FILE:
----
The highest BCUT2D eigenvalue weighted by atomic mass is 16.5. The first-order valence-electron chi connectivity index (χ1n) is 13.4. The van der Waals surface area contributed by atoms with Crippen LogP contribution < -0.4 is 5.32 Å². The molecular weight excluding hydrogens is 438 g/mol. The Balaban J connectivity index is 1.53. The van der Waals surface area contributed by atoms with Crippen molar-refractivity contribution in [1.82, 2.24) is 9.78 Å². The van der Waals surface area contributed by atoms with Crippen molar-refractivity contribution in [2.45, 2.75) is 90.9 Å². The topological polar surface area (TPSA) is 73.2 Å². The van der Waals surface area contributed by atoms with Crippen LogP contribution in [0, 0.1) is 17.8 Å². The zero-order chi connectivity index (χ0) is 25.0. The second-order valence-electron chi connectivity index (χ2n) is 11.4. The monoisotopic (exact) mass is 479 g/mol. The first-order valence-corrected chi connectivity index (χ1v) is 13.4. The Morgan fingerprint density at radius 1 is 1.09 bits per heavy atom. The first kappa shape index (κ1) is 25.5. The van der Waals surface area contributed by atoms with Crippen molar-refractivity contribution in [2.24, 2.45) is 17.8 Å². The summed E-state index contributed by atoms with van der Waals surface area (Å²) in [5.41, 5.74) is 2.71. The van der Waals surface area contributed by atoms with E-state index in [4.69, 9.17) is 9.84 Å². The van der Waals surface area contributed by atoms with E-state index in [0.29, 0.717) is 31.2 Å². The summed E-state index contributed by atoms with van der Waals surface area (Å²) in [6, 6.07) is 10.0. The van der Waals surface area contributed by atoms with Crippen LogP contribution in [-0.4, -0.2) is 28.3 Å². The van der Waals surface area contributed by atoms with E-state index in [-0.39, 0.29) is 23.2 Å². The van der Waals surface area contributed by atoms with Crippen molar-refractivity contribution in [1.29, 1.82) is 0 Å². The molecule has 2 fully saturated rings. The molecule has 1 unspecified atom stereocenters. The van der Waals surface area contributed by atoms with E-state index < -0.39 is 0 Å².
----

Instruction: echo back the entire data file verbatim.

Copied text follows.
The highest BCUT2D eigenvalue weighted by atomic mass is 16.5. The first-order valence-electron chi connectivity index (χ1n) is 13.4. The van der Waals surface area contributed by atoms with Crippen LogP contribution < -0.4 is 5.32 Å². The molecular weight excluding hydrogens is 438 g/mol. The Balaban J connectivity index is 1.53. The van der Waals surface area contributed by atoms with Crippen molar-refractivity contribution in [1.82, 2.24) is 9.78 Å². The van der Waals surface area contributed by atoms with Crippen molar-refractivity contribution in [2.45, 2.75) is 90.9 Å². The topological polar surface area (TPSA) is 73.2 Å². The van der Waals surface area contributed by atoms with Crippen LogP contribution in [0, 0.1) is 17.8 Å². The zero-order chi connectivity index (χ0) is 25.0. The second-order valence-electron chi connectivity index (χ2n) is 11.4. The monoisotopic (exact) mass is 479 g/mol. The first-order valence-corrected chi connectivity index (χ1v) is 13.4. The Morgan fingerprint density at radius 1 is 1.09 bits per heavy atom. The first kappa shape index (κ1) is 25.5. The van der Waals surface area contributed by atoms with Crippen molar-refractivity contribution in [2.24, 2.45) is 17.8 Å². The summed E-state index contributed by atoms with van der Waals surface area (Å²) in [5.41, 5.74) is 2.71. The van der Waals surface area contributed by atoms with E-state index in [4.69, 9.17) is 9.84 Å². The van der Waals surface area contributed by atoms with E-state index in [0.29, 0.717) is 31.2 Å². The summed E-state index contributed by atoms with van der Waals surface area (Å²) in [6, 6.07) is 10.0. The van der Waals surface area contributed by atoms with Crippen LogP contribution in [-0.4, -0.2) is 28.3 Å². The van der Waals surface area contributed by atoms with E-state index in [-0.39, 0.29) is 23.2 Å². The van der Waals surface area contributed by atoms with Crippen molar-refractivity contribution in [1.29, 1.82) is 0 Å². The molecule has 2 fully saturated rings. The molecule has 1 unspecified atom stereocenters. The van der Waals surface area contributed by atoms with E-state index < -0.39 is 0 Å².